(Nov. 12, 2010)--UTSA will host a seminar, "From Epidemiology to Health Promotion: A Health Disparities Research Trajectory," featuring sociologist Elena Bastida, professor and chair of the Department of Health Promotion and Disease Prevention in the Florida International University Robert Stempel College of Public Health and Social Work. Free and open to the public, the seminar will be at 4 p.m., Tuesday, Nov. 16 in the Biotechnology, Sciences and Engineering Multifunction Room (2.102) on the UTSA Main Campus. The lecture is in cooperation with the University of Texas Health Science Center at San Antonio.
Bastida is a national expert in Hispanic public health issues. For more than 30 years, she has focused on developing and implementing programs to help aging Hispanics better care for their health. Primarily, she studies populations in the Texas-Mexico border region, teaching skills to promote better health and to prevent or delay disease. Through their research, Bastida and her team have created Beyond Sabor, a successful obesity and diabetes reduction and management program for economically disadvantaged South Texans. The program is a response to the 12-year Border Epidemiologic Study of Aging.
At the lecture, Bastida will describe her research in health disparities, or the difference in risk or outcome of certain diseases in various populations. The lecture will address the evolution of her research from basic social and behavioral research about aging and epidemiology in Hispanic populations to translational research in health disparities.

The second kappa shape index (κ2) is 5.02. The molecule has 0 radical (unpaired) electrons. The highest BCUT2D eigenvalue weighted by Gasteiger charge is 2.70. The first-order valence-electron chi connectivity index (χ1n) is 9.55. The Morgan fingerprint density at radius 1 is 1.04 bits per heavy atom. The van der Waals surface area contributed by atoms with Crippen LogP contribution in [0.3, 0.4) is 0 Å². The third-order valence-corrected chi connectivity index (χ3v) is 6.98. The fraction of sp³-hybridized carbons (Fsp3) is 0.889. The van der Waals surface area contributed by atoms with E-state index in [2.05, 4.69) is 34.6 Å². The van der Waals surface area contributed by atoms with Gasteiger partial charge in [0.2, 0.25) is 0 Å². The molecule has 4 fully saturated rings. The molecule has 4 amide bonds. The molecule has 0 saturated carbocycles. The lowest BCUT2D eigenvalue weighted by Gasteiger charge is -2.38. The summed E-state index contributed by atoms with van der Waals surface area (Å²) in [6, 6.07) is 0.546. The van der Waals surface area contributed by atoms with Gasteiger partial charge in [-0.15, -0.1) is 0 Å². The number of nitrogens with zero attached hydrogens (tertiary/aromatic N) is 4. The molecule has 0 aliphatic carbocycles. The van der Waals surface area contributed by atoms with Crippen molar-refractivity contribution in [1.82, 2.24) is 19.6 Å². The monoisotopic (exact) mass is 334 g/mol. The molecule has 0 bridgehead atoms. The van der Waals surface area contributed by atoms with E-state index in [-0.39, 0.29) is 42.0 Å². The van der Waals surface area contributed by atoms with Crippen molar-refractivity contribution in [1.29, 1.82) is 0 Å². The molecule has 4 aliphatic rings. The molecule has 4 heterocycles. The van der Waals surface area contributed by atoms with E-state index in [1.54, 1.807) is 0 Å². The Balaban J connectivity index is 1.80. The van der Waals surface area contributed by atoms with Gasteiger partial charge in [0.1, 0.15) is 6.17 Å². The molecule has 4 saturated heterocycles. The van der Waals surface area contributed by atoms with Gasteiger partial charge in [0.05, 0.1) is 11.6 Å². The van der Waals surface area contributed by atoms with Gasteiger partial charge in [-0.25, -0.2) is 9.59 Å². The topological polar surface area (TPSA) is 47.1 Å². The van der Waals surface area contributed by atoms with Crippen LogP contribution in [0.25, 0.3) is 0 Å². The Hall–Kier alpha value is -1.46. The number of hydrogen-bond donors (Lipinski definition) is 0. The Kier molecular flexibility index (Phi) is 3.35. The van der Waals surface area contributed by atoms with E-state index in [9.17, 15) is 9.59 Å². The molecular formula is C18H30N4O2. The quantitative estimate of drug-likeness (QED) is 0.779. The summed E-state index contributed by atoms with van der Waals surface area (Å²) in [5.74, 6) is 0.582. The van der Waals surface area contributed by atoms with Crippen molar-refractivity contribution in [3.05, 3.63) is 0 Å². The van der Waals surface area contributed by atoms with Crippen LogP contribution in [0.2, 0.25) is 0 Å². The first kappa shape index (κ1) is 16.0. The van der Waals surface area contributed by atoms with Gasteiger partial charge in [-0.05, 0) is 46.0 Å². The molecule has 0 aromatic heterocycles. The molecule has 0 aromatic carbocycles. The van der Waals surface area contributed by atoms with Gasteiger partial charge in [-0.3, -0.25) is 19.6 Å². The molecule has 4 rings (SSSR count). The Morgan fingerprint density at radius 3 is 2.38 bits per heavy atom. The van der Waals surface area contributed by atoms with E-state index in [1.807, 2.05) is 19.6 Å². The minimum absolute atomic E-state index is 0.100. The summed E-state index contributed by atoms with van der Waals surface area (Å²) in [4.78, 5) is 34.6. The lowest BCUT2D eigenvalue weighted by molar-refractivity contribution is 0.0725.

Additionally, she will discuss an ongoing study she is overseeing about Mexican American religion and health. When completed, she will tap the results of the study to develop strategies to help specific Mexican American populations reduce the amount of time it takes for them to receive medical care following the onset of symptoms.
Bastida earned her bachelor's and master's degrees in sociology from Kansas State University and a doctoral degree in sociology from the University of Kansas, Lawrence. At the University of Kansas, she specialized in medical sociology and demography, later completing a post-doctoral fellowship at the University of Kansas and at the National Institute of Mental Health. Her research has received more than $12.7 million in funding, resulting in numerous scientific achievements and scholarly publications.
The Seminars in Translational Research series brings together investigators from basic, clinical and social sciences to highlight the bi-directional and multiple stages of the scientific translation of research discoveries from the laboratory bench to the bedside and, ultimately, the community.
The monthly seminars are jointly sponsored by the UTSA Research Centers in Minority Institutions (RCMI), the Health Science Center's Institute for Integration of Medicine and Science (IIMS)/Novel Clinical and Translational Methodologies, and the UTSA/UT Health Science Center Joint Graduate Program in Biomedical Engineering. The UTSA RCMI program and the Health Science Center IIMS are supported by the National Center for Research Resources at the National Institutes of Health.